(Bloomberg) -- Thailand’s central bank is set to keep benchmark interest rates unchanged at a record low as the focus on reviving the economy shifts toward fiscal policy and stemming a recent rally in the currency.
All 20 economists in a Bloomberg survey expect the Bank of Thailand to keep its key rate at 0.5% on Wednesday, after lowering it by 75 basis points earlier this year.
Governor Sethaput Suthiwart-Narueput, who will be overseeing his first rate-setting meeting, said last week it may take time and targeted fiscal measures to overcome the Covid-19 crisis, while the government has been nudging the bank to cool the baht’s rise. Thailand’s economy has shown some encouraging signs as the decline in gross domestic product last quarter beat estimates. Still, ongoing political protests and the surging currency pose risks to the fragile recovery.
“The Bank of Thailand will likely keep its monetary policy accommodative as domestic demand gradually recovers,” said Ju Ye Lee, a Singapore-based economist at Maybank Kim Eng Research. “The better-than-expected GDP performance in the third quarter does not warrant further easing given the lack of monetary policy space for Thailand.”
Here’s what to watch for in Wednesday’s decision:
The central bank will likely reiterate its concern that baht strength could hinder the recovery and that the bank needs to weigh additional measures to restrain it. The baht has gained 3.4% against the U.S. dollar over the past month as foreign inflows resumed into local stocks and bonds, trimming its decline on the year to 0.6%.
“Besides some verbal intervention to calm baht bulls, the central bank might reiterate plans to ease overseas investment rules, which has been set for early 2021,” said Radhika Rao, an economist at DBS Group Holdings Ltd. in Singapore. “Any policy rate-related response is unlikely, with current levels already at record lows and diminishing utility for the currency from further easing.”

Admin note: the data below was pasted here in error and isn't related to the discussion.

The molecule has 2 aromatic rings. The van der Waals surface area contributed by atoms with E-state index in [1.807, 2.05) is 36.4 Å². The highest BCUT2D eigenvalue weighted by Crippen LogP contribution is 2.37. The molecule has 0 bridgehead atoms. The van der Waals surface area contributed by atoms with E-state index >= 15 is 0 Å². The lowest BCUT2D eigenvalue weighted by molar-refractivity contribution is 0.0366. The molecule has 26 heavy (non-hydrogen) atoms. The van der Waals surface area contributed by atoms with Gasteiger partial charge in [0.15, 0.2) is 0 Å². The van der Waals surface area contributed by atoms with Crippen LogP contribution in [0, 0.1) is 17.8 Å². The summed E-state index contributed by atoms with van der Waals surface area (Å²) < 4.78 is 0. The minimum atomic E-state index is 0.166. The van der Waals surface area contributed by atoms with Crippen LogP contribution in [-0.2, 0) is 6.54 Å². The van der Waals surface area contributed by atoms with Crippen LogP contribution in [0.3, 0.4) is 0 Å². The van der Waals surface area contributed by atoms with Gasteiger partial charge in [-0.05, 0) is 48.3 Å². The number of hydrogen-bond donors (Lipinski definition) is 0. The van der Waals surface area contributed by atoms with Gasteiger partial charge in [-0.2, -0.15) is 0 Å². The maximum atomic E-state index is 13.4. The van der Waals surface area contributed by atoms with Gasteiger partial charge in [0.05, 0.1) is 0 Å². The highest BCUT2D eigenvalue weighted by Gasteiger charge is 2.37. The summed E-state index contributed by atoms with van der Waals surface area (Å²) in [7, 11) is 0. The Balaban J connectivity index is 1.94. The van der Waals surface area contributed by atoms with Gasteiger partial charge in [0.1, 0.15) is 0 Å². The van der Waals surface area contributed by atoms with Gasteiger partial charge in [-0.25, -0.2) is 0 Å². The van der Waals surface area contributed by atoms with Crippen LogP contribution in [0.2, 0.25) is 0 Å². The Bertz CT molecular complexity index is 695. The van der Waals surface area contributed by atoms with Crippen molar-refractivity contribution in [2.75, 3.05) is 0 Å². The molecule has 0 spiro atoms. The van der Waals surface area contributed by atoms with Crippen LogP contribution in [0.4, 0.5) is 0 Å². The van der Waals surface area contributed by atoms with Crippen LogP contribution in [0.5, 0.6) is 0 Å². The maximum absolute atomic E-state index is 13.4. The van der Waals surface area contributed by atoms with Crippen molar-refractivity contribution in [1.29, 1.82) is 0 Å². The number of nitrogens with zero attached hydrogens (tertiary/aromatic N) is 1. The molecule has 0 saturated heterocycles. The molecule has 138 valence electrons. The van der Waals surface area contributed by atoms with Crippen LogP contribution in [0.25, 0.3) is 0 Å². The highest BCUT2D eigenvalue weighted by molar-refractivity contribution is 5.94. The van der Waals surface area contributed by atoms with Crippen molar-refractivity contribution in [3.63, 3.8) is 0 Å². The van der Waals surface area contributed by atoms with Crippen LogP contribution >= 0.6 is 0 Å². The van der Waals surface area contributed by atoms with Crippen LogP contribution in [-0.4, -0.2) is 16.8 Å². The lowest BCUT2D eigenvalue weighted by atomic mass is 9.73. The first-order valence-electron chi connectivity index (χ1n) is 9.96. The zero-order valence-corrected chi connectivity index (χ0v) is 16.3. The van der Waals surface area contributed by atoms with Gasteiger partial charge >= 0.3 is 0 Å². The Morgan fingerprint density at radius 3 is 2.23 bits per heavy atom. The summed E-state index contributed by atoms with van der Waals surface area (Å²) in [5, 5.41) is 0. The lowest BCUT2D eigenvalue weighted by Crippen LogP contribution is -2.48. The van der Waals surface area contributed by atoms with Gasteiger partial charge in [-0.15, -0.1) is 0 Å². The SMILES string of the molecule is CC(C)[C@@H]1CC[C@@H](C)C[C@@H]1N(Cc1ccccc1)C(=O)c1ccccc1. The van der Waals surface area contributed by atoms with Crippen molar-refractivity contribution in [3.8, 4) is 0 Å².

The government wants the central bank to temper the baht rally, which has driven the currency to 10-month highs against the dollar, threatening exports. Thai Finance Minister Arkhom Termipittayapaisith said Monday he’d discuss with the central bank what measures might be needed to restrain the currency.
Due to review its 2020 growth forecast next month, the central bank may give some indication Wednesday of whether it intends to alter its current prediction that GDP will contract 7.8% this year. Earlier this week, the state planning agency raised its forecast to a 6% drop, which would mean the Thai economy performed better in 2020 than during the 1998 Asian financial crisis. The Finance Ministry has indicated it will revise its own GDP forecast in January.
Data Monday showed GDP shrank 6.4% in the third quarter compared to a year earlier, recovering from the 12.1% contraction at the peak of the outbreak. Almost all of Thailand’s economic indicators other than tourism improved in the third quarter, according to the National Economic and Social Development Council, with government spending expected to remain the main driver of growth into 2021.
Seeking to boost local demand, Prime Minister Prayuth Chan-Ocha has spent hundreds of billions of baht in cash handouts and stimulus measures from a 1.9 trillion-baht ($63 billion) economic package.
With the benchmark rate already so close to zero, the central bank has said fiscal policy must take the lead in driving further recovery.
Government policies “needed to be more targeted and timely. Such policies should continuously promote employment, economic restructuring, and economic recovery,” the bank said at its last meeting. The government “should emphasize on supply-side policies to support the changing economic structure, patterns of business operations, and labor skill development consistent with the post-Covid environment in order to ensure a sustained economic recovery.”
Analysts will be watching for any refinement of that message Wednesday.
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